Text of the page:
William February 16, 2013 at 8:30 pm

I have found that if you don’t get them crispy out of the waffle iron, they will never crisp in the toaster. (Or out of the toaster oven which works well as well.) Using any of the waffle mixes on the market, (bisquick or otherwise), if you don’t let them sit for awhile before bagging they do “mush” some. I also use the gallon size freezer bags; they seem to work better as they are thicker.

Another thing that I do to keep it “mixed up” for the kids, big and small, is make apple cinnamon waffles by putting a half pint jar of Dutch Apple Pie Jam in the batter before cooking, it adds to the cook time but gives you a wonderful waffle.

Above is the websight for the jam, I peel & core the apples then pluse them through the food processer & into the pot. I have gotten it down to 1-1/2 hrs start to finish with cleanup included.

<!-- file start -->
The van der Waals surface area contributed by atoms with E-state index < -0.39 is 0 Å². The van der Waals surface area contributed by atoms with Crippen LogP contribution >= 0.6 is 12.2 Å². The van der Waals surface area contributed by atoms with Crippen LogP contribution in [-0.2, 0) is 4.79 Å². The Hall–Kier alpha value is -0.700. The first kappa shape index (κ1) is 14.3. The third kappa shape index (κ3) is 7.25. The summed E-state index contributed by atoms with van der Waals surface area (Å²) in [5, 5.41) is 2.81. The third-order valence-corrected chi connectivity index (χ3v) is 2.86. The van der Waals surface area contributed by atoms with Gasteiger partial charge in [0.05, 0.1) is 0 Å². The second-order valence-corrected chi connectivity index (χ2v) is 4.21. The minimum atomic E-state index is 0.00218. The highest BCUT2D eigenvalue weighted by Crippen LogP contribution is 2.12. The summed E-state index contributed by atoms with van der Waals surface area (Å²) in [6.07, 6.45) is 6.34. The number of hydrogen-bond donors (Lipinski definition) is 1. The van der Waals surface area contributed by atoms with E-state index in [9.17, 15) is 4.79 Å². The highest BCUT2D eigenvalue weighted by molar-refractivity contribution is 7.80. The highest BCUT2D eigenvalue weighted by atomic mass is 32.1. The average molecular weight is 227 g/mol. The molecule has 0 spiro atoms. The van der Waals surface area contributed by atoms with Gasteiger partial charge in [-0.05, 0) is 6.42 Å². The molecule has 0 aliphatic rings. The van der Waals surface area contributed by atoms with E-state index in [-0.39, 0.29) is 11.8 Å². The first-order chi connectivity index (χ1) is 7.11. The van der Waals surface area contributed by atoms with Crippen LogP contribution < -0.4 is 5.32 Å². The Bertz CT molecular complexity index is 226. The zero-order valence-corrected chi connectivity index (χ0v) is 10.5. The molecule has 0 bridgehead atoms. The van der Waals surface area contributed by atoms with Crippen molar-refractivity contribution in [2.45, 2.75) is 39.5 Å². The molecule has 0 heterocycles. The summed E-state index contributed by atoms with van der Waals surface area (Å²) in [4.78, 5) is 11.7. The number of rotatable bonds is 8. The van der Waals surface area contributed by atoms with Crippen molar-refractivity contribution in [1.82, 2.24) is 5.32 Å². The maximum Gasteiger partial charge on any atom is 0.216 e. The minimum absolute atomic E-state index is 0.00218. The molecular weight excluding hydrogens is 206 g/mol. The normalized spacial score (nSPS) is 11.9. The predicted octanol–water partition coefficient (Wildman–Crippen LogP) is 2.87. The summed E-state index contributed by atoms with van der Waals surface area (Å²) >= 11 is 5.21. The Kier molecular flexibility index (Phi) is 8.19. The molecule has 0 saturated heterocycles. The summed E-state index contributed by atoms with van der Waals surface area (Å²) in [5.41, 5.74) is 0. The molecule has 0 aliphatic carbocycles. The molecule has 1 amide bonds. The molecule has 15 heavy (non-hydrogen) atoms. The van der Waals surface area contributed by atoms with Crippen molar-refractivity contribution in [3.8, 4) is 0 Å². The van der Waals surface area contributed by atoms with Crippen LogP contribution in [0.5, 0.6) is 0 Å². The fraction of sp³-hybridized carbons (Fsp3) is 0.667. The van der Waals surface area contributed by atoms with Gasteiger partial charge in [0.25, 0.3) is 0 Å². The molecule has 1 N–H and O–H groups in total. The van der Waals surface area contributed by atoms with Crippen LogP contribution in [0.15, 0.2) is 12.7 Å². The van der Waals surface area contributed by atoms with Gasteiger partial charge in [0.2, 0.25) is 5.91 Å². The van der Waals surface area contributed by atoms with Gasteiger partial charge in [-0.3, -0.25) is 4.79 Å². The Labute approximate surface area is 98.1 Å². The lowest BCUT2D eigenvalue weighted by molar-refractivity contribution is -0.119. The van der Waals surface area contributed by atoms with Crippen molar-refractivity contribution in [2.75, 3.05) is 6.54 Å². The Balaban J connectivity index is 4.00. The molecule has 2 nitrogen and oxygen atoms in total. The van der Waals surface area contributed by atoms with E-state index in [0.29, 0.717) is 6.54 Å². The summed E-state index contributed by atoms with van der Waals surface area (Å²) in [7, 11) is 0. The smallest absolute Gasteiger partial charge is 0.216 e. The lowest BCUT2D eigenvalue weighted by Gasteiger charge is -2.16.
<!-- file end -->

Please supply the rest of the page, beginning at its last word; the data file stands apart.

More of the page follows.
RebeccaKirsten February 18, 2013 at 9:28 am

I agree completely with Brad, they must be completely cool, Ihave the same issue with myself and my children, they have to be a bit crunchy. And his explanation is great.

Mandy February 22, 2013 at 7:59 am

After I let the waffels cool on a rack completely, I put on cookie sheet and freeze in the freezer. THEN I transfer to a plastic bag.
However, now I am trying to get away from plastic, I have had success with freezing pancakes this way – freeze on cookie sheet,
then layer/wrap in cloth napkin or two, and then put in air tight tin, freeze. Will try this next time I make waffles.